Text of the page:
Qatar Airways said it will acquire a 9.6% stake in Hong Kong-based Cathay Pacific Airways at a value of about US$600 million, which is expected to help it gain a foothold in the world’s
second-biggest aviation market.
Hong Kong’s Kingboard Chemical said it had sold the stake to Qatar Airways, making the Middle East carrier the third-largest shareholder in Cathay behind Swire Pacific and Air China. Cathay and Qatar are both members of the oneworld global alliance.
QR continues shopping tour
Qatar Airways already has a 20% stake in International Airlines Group, the parent company of British Airways, as well as a 10% stake in South America’s Latam Airline Group and a 49% stake in Italy’s Meridiana.
The first major stake in an Asian carrier will allow state-owned Qatar Airways to boost its global influence and potentially traffic through its Doha hub, amid a major political crisis among the Gulf Arab states which started in June when the Emirate came under a blockade by a Saudi-led group of Arab states. Four neighboring countries barred the carrier from their airspace, forcing it to redeploy a part of its fleet.
American Airlines rebuffed QR's approach
Asian carriers such as Cathay and Singapore Airlines, which lack a domestic market, have struggled against Chinese and Middle Eastern rivals. In August, the Hong Kong carrier reported an 82% drop in half-year profits amid fierce competition and the economic slowdown in China.
The deal also comes a few months after Qatar Airways dropped a plan to take a 10% stake in American Airlines Group Inc. after American chairman and CEO Doug Parker strongly opposed the deal. Although the airlines are partners in the oneworld alliance, Qatar Airways’ move came as a surprise since American had publicly opposed the expansion of Middle Eastern airlines in the U.S., saying they were abusing the respective Open Skies pacts with the U.S. and benefiting from US$50 billion in illegal state aid.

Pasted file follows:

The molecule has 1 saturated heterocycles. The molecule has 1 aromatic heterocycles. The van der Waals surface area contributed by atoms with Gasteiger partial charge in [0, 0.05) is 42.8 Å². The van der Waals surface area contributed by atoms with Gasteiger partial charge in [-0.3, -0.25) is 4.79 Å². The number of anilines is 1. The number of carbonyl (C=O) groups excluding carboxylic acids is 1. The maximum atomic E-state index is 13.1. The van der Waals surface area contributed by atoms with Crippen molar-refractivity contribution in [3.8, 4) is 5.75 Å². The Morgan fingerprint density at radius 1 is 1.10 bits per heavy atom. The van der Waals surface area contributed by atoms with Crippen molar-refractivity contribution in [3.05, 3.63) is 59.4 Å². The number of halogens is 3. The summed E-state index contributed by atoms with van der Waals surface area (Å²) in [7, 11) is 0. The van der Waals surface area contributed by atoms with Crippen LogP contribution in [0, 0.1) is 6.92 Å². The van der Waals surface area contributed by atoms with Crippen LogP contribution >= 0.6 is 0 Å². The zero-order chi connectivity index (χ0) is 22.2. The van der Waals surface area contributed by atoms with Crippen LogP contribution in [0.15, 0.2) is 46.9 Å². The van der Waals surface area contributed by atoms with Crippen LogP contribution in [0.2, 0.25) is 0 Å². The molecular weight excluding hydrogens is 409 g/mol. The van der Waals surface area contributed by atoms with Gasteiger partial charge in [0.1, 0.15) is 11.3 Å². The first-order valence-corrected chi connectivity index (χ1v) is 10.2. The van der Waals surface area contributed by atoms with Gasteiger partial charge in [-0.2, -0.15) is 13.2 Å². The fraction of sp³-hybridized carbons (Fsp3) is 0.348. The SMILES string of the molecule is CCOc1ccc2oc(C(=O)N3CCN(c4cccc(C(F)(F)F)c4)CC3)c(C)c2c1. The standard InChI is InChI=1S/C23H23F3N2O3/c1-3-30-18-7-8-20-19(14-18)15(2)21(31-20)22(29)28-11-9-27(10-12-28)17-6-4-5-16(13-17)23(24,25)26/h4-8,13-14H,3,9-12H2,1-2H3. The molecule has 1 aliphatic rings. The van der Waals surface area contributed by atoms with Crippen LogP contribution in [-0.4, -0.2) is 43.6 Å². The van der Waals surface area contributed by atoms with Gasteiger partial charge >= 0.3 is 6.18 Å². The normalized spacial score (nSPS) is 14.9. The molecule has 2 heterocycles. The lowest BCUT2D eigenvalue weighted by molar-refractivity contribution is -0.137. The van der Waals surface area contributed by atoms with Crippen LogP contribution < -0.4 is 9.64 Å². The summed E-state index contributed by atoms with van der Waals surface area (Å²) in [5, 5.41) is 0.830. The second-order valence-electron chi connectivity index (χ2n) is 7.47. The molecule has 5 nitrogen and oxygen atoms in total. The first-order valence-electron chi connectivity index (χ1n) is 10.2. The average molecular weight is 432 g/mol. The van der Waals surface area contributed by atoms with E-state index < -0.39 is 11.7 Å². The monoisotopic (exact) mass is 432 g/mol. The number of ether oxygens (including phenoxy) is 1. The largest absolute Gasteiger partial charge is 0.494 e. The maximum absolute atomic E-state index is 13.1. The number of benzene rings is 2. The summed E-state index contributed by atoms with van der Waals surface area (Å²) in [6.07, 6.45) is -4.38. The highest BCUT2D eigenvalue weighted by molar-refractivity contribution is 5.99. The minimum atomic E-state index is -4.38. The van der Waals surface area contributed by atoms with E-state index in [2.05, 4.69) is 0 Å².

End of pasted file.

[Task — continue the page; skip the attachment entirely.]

In a statement, Cathay CEO Rupert Hogg said he looks forward to a “continued constructive relationship” with Qatar Airways, while Akbar Al Baker, chief executive of Qatar Airways, stated he was pleased with the “financial investment” in Cathay, which he described as “one of the strongest airlines in the world, respected throughout the industry and with massive potential for the future."
Reactions from financial analysts to the deal were mixed with some pointing to conflicting interests of the three main shareholders and potential complications for Cathay's restructuring plan which is aimed at slashing HK$4bn in costs over three years.
Bloomberg quoted an analyst at Maybank Investment Bank Bhd. in Kuala Lumpur as saying that “geographically, the Middle Eastern carriers have been constrained from conquering Hong Kong and China. If both airlines can work together, it will definitely be good for Cathay.”
An analyst at UOB Kay Hian Pte. in Singapore noted in the same Bloomberg report that the deal dimmed the prospects of a merger between Cathay and its second biggest shareholder Air China, a possibility that has been the topic of much speculation among traders in recent months. In a reaction, however, Air China said it was pleased with Qatar Airways’ purchase.
Lufthansa Cargo remains relaxed
Asked by CargoForwarder Global if QR's Cathay investment might influence the joint venture agreed earlier this year between LH Cargo and Cathay Cargo, CEO Peter Gerber of LH Cargo said that he expects zero consequences. "I don't see that this step by the Qataries will affect our cooperation with Cathay Cargo in any way," Mr Gerber stated. Instead, "I ask myself how long Qatar's government will continue pumping billions into their state-owned airline year after year, financing their operation and shareholding strategy."
Nol van Fenema / Heiner Siegmund